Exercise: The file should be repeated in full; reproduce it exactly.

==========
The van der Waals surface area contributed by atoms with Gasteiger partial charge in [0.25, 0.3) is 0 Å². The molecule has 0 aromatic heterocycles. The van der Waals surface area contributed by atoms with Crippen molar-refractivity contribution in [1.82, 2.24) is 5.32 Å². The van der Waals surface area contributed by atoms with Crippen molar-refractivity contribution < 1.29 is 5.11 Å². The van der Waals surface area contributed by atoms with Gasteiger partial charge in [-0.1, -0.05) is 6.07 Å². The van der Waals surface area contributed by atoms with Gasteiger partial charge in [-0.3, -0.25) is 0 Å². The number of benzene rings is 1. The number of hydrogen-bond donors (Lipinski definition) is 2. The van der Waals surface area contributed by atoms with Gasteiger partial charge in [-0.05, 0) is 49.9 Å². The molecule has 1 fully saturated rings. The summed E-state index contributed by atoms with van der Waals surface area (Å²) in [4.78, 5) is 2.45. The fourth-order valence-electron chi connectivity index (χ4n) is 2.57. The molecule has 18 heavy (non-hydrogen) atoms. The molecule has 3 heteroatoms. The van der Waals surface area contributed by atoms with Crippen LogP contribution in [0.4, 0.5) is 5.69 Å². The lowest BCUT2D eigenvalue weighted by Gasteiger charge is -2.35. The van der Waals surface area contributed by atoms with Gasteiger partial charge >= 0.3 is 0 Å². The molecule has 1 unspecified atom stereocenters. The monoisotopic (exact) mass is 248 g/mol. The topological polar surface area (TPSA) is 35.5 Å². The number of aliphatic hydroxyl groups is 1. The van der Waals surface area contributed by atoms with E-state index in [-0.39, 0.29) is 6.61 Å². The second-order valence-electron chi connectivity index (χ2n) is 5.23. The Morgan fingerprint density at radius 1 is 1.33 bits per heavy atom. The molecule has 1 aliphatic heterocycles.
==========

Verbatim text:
The van der Waals surface area contributed by atoms with Gasteiger partial charge in [0.25, 0.3) is 0 Å². The molecule has 0 aromatic heterocycles. The van der Waals surface area contributed by atoms with Crippen molar-refractivity contribution in [1.82, 2.24) is 5.32 Å². The van der Waals surface area contributed by atoms with Crippen molar-refractivity contribution < 1.29 is 5.11 Å². The van der Waals surface area contributed by atoms with Gasteiger partial charge in [-0.1, -0.05) is 6.07 Å². The van der Waals surface area contributed by atoms with Gasteiger partial charge in [-0.3, -0.25) is 0 Å². The number of benzene rings is 1. The number of hydrogen-bond donors (Lipinski definition) is 2. The van der Waals surface area contributed by atoms with Gasteiger partial charge in [-0.05, 0) is 49.9 Å². The molecule has 1 fully saturated rings. The summed E-state index contributed by atoms with van der Waals surface area (Å²) in [4.78, 5) is 2.45. The fourth-order valence-electron chi connectivity index (χ4n) is 2.57. The molecule has 18 heavy (non-hydrogen) atoms. The molecule has 3 heteroatoms. The van der Waals surface area contributed by atoms with Crippen LogP contribution in [0.4, 0.5) is 5.69 Å². The lowest BCUT2D eigenvalue weighted by Gasteiger charge is -2.35. The van der Waals surface area contributed by atoms with Gasteiger partial charge >= 0.3 is 0 Å². The molecule has 1 unspecified atom stereocenters. The monoisotopic (exact) mass is 248 g/mol. The topological polar surface area (TPSA) is 35.5 Å². The number of aliphatic hydroxyl groups is 1. The van der Waals surface area contributed by atoms with E-state index in [-0.39, 0.29) is 6.61 Å². The second-order valence-electron chi connectivity index (χ2n) is 5.23. The Morgan fingerprint density at radius 1 is 1.33 bits per heavy atom. The molecule has 1 aliphatic heterocycles.